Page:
This thesis explores the possibility of a self sustained and service free Underwater Acoustic Sensor Network (UASN). The network nodes are installed along a subsea three phase
High Voltage Alternating Current (HVAC) power cable where a energy harvester utilizes the magnetic field surrounding the cable by an inductive coil placed in the time varying magnetic field. By exploring the fundamentals of electromagnetic induction,
underwater sound and communication networks, a complete solution is presented.
The energy harvester implements basic principles of electromagnetic induction, and it is found feasible to design a network which, in theory, eliminates the need of battery service. The inductive coil is tested through simulations carried out in this thesis and
compared with external simulations. Results show the possibility of harvesting some tens of milliwatts of power from the magnetic field, depending on the cable current, given a coil of 1000 windings and a coil load of 500 Ohm. Optimal size and placement for the inductive coils are also found through the simulations together with the physical properties of the cable the coil is intended for.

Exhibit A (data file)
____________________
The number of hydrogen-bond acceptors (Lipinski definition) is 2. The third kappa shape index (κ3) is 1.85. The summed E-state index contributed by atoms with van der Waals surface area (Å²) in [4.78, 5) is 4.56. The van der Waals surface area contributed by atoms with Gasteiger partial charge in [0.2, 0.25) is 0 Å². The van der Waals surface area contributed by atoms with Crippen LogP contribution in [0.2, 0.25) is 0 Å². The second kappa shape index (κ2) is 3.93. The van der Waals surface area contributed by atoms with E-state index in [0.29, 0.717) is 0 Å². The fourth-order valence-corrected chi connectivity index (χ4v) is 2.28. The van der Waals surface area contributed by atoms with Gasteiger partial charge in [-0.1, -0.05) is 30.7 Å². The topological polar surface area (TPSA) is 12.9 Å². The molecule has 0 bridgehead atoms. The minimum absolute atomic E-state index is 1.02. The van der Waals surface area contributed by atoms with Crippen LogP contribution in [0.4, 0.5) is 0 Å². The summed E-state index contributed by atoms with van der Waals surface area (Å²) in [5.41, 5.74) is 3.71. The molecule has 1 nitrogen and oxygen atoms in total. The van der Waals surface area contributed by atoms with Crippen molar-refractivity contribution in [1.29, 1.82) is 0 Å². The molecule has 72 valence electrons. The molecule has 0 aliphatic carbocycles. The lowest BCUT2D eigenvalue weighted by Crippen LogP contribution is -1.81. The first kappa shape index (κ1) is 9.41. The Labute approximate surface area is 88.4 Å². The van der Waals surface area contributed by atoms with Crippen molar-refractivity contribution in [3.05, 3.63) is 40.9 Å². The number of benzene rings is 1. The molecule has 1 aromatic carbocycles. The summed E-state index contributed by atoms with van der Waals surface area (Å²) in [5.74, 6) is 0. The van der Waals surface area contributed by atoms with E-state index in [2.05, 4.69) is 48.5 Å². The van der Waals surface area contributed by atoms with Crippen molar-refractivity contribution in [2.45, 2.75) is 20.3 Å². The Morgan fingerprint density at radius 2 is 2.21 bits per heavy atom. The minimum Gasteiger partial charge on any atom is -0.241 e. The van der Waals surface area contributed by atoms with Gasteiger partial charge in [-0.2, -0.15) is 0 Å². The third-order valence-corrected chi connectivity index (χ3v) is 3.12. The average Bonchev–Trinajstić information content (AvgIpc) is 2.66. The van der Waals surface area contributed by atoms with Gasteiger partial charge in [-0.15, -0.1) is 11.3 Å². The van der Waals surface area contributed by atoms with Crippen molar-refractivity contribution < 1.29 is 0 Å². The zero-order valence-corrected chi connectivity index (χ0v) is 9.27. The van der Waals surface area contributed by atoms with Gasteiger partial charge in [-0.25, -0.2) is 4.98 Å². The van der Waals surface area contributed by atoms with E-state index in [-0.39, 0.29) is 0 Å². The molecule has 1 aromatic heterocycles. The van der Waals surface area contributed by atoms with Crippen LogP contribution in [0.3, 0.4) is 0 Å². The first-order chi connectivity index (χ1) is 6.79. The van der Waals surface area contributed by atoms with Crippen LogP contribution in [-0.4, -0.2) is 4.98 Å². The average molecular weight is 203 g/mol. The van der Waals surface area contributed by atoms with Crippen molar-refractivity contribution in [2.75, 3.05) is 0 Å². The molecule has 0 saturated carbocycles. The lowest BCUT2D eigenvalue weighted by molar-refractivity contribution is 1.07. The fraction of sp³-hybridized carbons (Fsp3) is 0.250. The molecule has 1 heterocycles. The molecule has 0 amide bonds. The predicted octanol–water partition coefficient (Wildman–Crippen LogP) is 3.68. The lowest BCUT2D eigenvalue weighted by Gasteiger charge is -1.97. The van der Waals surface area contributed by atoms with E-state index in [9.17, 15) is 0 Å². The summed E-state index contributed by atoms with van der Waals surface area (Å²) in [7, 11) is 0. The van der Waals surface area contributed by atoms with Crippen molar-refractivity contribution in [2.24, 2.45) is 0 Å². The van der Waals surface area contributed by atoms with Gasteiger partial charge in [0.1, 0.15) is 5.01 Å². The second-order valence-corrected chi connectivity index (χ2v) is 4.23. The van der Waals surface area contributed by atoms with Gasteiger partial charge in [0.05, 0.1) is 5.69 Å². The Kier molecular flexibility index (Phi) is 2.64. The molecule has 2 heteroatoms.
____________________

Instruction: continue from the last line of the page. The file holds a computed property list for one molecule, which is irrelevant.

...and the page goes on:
Features of underwater wireless communication based on ultrasound as the information carrier are explored in order to gain a thorough overview of the estimated energy consumption in such network. The resulting system simulator calculates communication range, energy consumption and battery charge time based on modulation scheme features, underwater acoustics, battery properties and battery charge current. The network described is based on the idea of a simple and robust network in order to ensure a low bit error probability.
Combining the energy harvesting system with a UASN gives the possibility of self sustained and service free network nodes. Such network is useful in a number of underwater applications such as environmental and oceanographic studies, commercial monitoring and military surveillance. Cable properties such as temperature, relative
node position and current flow can also be monitored to gain more information on in service effects on underwater HVAC power cables.